Tuesday, November 06, 2018

Bitten: Victoria's Shadow – review

Director: Grant Austin Waldman

Release date: 2001

Contains spoilers

The streaming video industry has pluses and minuses due to its insatiable need to promote new content. On a plus side it will plumb the depths of various film industries, offering us rarities. On the other hand, it will purchase any old tosh to satisfy its need for content. In this case it really has plumbed some depths.

Staring scream queen Brinke Stevens, the only thing it really does right is look so atrocious that the poor effects get lost in bad photography.

That poor photography hits you as the credits explore a graveyard. Black and white photography in a graveyard should have been an easy ask, a moment where, despite budget, the film looked to have a little class (and probably a little cliché, but nevertheless). It looked simply dreadful with washed out photography. The film continues in black and white at the (night time) funeral of Mary McPherson who was killed with violence apparently – but not as much violence as the scriptwriter applied to the dialogue, leaving it battered and bruised. At the funeral are Victoria (Brinke Stevens) and Jacob (Bill Rodd), the latter promising that they will find Mary's assailant. Incidentally neither actor looks like the 16-year-old that it is later intimated they are.

Victoria asks for a moment alone at the grave, as the mourners leave, and Jacob returns to the carriage. Behind her is a man with an eyepatch – the family doctor, Dr Ayres (Joe Schofield), who she greets before screaming as he attacks her (yup, he’s a vampire). Later Dr Ayres tends to the injured and insensible Victoria at home – telling Jacob not to mind the contusions on her neck. He finishes her off (and someone sees as they peak through the window). The next day the priest – in a monumentally poor performance – tells Jacob that the locals believe she has been attacked by a vampire and want to cremate her. Jacob takes her to a family tomb, with her favourite jewellery, breaks his cane in half and stakes her.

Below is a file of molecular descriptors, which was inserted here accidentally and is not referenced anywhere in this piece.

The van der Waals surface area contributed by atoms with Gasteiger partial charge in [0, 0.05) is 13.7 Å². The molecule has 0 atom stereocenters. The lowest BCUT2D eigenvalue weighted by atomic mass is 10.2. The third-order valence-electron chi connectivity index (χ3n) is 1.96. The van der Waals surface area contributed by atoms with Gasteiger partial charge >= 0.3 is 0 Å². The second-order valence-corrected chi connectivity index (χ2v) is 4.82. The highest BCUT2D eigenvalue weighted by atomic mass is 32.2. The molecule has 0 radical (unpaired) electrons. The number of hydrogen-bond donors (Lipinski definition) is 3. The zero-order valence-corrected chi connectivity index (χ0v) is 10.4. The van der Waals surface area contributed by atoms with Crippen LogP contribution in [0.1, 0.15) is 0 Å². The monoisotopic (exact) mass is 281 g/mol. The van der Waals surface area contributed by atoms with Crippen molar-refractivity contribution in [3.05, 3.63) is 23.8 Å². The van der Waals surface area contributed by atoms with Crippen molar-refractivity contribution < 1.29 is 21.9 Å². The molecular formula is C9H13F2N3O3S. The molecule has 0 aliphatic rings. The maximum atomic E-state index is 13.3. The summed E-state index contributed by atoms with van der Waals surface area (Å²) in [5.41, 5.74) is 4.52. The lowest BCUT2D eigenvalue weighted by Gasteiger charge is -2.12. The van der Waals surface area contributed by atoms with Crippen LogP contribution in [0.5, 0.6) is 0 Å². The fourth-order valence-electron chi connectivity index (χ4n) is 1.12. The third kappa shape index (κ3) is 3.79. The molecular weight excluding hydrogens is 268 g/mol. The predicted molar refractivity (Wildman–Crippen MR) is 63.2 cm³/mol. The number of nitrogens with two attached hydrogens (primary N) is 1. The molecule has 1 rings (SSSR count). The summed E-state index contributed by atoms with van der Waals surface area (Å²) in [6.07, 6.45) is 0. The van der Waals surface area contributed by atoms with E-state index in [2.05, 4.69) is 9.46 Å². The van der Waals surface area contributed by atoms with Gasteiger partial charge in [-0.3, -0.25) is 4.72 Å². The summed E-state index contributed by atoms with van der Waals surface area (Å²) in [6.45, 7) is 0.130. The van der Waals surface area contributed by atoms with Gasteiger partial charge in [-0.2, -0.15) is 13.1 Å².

into the crypt
Into colour and we are present day and Max (also Bill Rodd) and Carl (Matt Oppy) are DJs (and not the cool kind). Their girlfriends, Julie (Laurie Reeves) and Tonya (Andrea Emmes) respectively, are worried about their gambling and have reason to be as the lads are in some amount of debt. However, they should have been more worried that the director used close up shots of them and yet still failed to compose his shots in a competent way... Be that as it may, Max has a way out. He cleared out a family attic and discovered Jacob’s diary (Jacob being his great Grandfather – no mention is made of the new wife he must have had post Victoria). He knows that the family crypt has her jewels and – after being threatened with violence and losing another bet – they go and raid it. Now, given the corpse is still fresh from the 19th century – warm even – and the journal suggests that the cane and a family crucifix are keeping her from raising as a vampire… yup they take cane and crucifix as well as the bag of jewellery.

Victoria rises from the grave, eats the first person she comes across and then finds Ayres – who lives in an (apparently) abandoned amusement park haunted castle type edifice. In there he tortures humans with his mad scientist sidekick (nothing comes of that thread) and was about to get someone to remove the stake (he’s taken his sweet time) when Max did the business. Why did he wait? Apparently, a vampire cannot resuscitate another vampire – no one knows why! Max, meanwhile, has a psychic link with Victoria and sees her attacks in his dreams and she, on the other hand, has decided that he is Jacob…

Brinke Stevens as Victoria
Phew… after all that it plods to its less than thrilling conclusion and I could barely contain my boredom. There is no reason to like the characters in this sub-Dark Shadows plot line (Mac and Carl being like Willie Loomis, with the ancestor vampire being gender swapped). They are glib about the happenings, and the girlfriends are both glib about it when told and unconcerned with where the boys’ sudden windfall came from. Cinematography is bad, scripting worst and even a seasoned trooper like Stevens can’t make the story come alive. 1 out of 10.

The imdb page is here.

On Demand @ Amazon US

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